[Python-ideas] Pre-PEP Adding A Secrets Module To The Standard Library

Andrew Barnert abarnert at yahoo.com
Mon Sep 21 21:21:49 CEST 2015

On Sep 21, 2015, at 10:51, Tim Peters <tim.peters at gmail.com> wrote:

>> When would somebody use randbelow(n) rather than randrange(n)?
> For the same reason they'd use randbits(n) instead of randrange(1 <<
> n) ;-)  That is, familiarity and obviousness.  randrange() has a
> complicated signature, with 1 to 3 arguments, and endlessly surprises
> newbies who _expect_, e.g., randrange(3) to return 3 at times.  That's
> why randint() was created.

Anyone who gets confused by randrange(3) also gets confused by range(3), and they have to learn pretty quickly.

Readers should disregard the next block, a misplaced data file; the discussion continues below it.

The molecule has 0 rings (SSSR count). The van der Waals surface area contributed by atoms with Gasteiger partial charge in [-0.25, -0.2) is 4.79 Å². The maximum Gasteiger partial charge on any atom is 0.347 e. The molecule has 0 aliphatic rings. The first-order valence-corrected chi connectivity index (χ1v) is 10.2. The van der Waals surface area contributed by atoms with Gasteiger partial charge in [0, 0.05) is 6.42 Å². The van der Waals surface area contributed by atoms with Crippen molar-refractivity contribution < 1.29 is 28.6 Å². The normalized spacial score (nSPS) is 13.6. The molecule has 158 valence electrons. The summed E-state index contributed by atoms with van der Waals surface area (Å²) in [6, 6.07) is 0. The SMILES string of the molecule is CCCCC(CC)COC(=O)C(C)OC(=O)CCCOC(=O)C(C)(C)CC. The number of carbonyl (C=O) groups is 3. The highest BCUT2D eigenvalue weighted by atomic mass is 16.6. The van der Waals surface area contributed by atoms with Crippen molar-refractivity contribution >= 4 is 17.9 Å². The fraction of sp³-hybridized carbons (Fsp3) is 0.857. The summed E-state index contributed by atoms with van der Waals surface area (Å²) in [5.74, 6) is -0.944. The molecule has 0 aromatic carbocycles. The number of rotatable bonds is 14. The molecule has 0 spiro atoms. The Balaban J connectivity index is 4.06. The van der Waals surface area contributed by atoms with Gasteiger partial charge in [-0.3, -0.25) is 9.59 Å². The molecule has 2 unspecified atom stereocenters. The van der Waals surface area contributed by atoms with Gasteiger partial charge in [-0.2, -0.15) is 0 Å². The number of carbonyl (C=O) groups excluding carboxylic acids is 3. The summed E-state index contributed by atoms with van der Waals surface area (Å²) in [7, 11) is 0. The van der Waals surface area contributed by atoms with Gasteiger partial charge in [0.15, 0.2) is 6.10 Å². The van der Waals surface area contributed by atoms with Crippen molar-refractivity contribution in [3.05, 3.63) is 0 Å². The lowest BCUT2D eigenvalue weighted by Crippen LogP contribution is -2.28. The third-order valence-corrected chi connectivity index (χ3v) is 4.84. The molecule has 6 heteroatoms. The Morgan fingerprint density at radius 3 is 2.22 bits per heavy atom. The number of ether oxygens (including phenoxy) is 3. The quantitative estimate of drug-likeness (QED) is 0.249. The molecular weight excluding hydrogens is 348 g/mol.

Also, randint wasn't created to allow people to put off learning that fact. It was created before randrange, because Adrian Baddeley didn't realize that Python consistently used half-open ranges, and Guido didn't notice. After 1.5 was out and someone complained that choice(range(...)) was inefficient, Guido added randrange. See the commit comment (61464037da53) which says "This addresses the problem that randint() was accidentally defined as taking an inclusive range (how unpythonic)".Also, some guy named Tim Peters convinced Guido that randint(0, 2.5) was surprisingly broken, so if he wasn't going to remove it he should reimplement it as randrange(a, b+1), which would give a clear error message. Later still (3.0), there was another discussion on removing randint, but the decision was to keep it as a "legacy alias", and change the docs to reflect that.

I suppose randbelow could be implemented as an alias to randrange(a), or it could copy and paste the same type checks as randrange, but honestly, I don't think anyone needs it.

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